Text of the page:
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Cycles in Biology.

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Introduction

Cycles in Biology A cycle is an interval during which a recurring sequence of events occurs. Cycles are a hugely relevant component of biology. Practically everything has to be recycled as every resource, to some extent, is a non-renewable resource. There are cycles in all aspects of biology that can be explored. Life-materials are the basic particles of Earth, called elements, that all living organisms build their bodies from. They are sometimes called "bio-elements." All living organisms are made primarily of six elements, all in the same proportion: Carbon, Hydrogen, Nitrogen, Oxygen, Phosphorus and Sulphur. Most organisms require small, often tiny, amounts of additional such as iron, copper and iodine. Most plants require a total of twenty-three different nutrients to flourish. Essential nutrients are limited. We use them for energy to power our bodies (food for metabolism) and as materials to build and renew our bodies. We renew or rebuild our bodies over and over, every day. Nutrients are all recycled so organisms can share them over time. This sharing process is called the Nutrient Cycle. These nutrients have been shared over and over for billions of years. Every organism alive on earth is made of nutrients that have been used and re-used over and over again. ...read more.

Middle

Organic forms of carbon in the lithosphere include litter, organic matter, and substances found in soils. Some carbon dioxide is released from the interior of the lithosphere by volcanoes. The nitrogen cycle is the complex series of reactions by which nitrogen is slowly but continually recycled in the atmosphere, lithosphere and hydrosphere. The nitrogen cycle represents one of the most important nutrient cycles found in the earths ecosystems and almost all of the nitrogen found in any ecosystem originally came from the atmosphere. Nitrogen is used by living organisms to produce a number of complex organic molecules such as amino acids, proteins, and nucleic acids. The largest store of nitrogen is found in the atmosphere where it exists as a gas. Other major stores of nitrogen include organic matter in soil and the oceans. Despite its abundance in the atmosphere, nitrogen is often the most limiting nutrient for plant growth as they can only take up nitrogen in certain forms. Most plants obtain the nitrogen they need as inorganic nitrate from the soil solution. Animals receive the required nitrogen they need for metabolism, growth, and reproduction by the consumption of living or dead organic matter containing molecules composed partially of nitrogen. ...read more.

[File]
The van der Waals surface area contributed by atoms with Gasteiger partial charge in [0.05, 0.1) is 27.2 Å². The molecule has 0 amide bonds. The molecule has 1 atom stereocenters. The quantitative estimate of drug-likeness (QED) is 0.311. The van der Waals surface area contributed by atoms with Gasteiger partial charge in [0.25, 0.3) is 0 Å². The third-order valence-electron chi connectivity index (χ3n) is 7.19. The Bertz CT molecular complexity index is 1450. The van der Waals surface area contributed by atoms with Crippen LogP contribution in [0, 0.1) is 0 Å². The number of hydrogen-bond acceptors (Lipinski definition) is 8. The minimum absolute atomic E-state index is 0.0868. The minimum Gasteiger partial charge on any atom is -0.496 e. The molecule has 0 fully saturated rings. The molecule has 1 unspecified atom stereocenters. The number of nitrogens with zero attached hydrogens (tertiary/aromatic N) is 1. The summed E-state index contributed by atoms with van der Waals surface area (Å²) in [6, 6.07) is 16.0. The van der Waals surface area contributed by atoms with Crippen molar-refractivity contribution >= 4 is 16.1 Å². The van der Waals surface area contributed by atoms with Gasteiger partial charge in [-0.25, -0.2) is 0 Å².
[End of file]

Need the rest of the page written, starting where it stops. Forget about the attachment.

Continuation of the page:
Conclusion

Most of the energy made available by the oxidative steps of the cycle is transferred as energy-rich electrons to NAD+, forming NADH. For each acetyl group that enters the Krebs cycle, three molecules of NAD+ are reduced to NADH. In Step 6, electrons are transferred to the electron acceptor FAD rather than to NAD+. In one turn of the citric acid cycle, two molecules of carbon dioxide and eight hydrogen atoms are removed, forming three NADH and one FADH2. The carbon dioxide produced accounts for the two carbon atoms of the acetyl group that entered the citric acid cycle. These hydrogens come from water molecules that are added during the reactions of the cycle. Because two acetylcholine molecules are produced from each glucose molecule, the cycle must turn twice to process each glucose. At the end of each turn of the cycle, the four-carbon oxaloacetate is left, and the cycle is ready for another turn. After two turns of the cycle, the original glucose molecule has lost all of its carbons and may be regarded as having been completely consumed. Only one molecule of ATP is produced directly with each turn of the citric acid cycle. The rest of the ATP that is formed during aerobic respiration is produced by the electron transport system. ...read more.

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